New Method for Detecting Cancer and Viral Infected Cells

Period of Performance: 08/01/2000 - 07/31/2001


Phase 2 SBIR

Recipient Firm

ONE Cell Systems, Inc.
Cambridge, MA 02139
Principal Investigator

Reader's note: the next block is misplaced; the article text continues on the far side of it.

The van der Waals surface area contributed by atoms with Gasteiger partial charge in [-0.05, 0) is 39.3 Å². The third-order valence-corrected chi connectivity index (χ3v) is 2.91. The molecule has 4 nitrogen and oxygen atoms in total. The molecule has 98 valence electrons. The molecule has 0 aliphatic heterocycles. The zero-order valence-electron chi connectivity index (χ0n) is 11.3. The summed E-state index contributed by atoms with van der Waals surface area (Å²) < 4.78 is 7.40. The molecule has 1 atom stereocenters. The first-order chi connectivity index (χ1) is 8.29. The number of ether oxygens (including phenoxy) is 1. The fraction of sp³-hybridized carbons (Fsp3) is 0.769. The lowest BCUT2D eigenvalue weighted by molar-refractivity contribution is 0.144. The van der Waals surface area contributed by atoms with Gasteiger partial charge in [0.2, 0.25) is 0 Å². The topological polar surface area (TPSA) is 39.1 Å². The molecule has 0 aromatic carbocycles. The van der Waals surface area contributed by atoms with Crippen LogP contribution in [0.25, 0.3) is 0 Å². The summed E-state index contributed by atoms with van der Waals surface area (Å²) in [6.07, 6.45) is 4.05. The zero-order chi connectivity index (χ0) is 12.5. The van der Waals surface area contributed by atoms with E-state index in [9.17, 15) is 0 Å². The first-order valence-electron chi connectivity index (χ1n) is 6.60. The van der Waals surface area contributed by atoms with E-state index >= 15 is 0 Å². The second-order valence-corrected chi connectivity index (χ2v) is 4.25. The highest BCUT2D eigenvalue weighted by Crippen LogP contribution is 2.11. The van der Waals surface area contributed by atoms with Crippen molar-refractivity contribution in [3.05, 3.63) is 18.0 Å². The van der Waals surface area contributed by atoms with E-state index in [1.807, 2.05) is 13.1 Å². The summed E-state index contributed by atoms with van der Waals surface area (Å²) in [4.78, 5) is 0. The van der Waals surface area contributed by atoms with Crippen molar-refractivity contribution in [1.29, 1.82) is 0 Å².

By combining microdrop in situ hybridization and flow cytometry, Phase I studies demonstrated that specific RNA sequences present in high or lower copy numbers (which comprise only 2-4% of the total RNA), including HIV-l RNA, can be detected. The assay's high sensitivity makes it a powerful diagnostic tool. In Phase II research, the assay format will be adapted to detect sub-populations of cells infected with retroviruses for both research and clinical applications. Using clinical samples, human blood cells infected with HIV-l will be identified. Using a model human cell line, assays will also be developed to identify cells infected with HIV-2, HTLV- I, and HTLV-II. Current blood based clinical assays which detect the presence of retroviruses and human T-cell lymphotrophic viruses are not optimal. Conventional fluorescence in situ hybridization methods require fixation, which reduces cell recovery as much as 50% and makes detection of small sub-populations of infected cells difficult. Conventional assays are also plagued by low hybridization efficiency and poor reproducibility. The gel microdrop (GMD) assay overcomes current limitations, including improving cell recovery to at least 90%. PROPOSED COMMERCIAL APPLICATION: By permitting rapid detection of the presence of small amounts of virus- specific nucleic acids, the proposed assay will significantly impact disease diagnosis, monitoring, and treatment, as well as blood screening.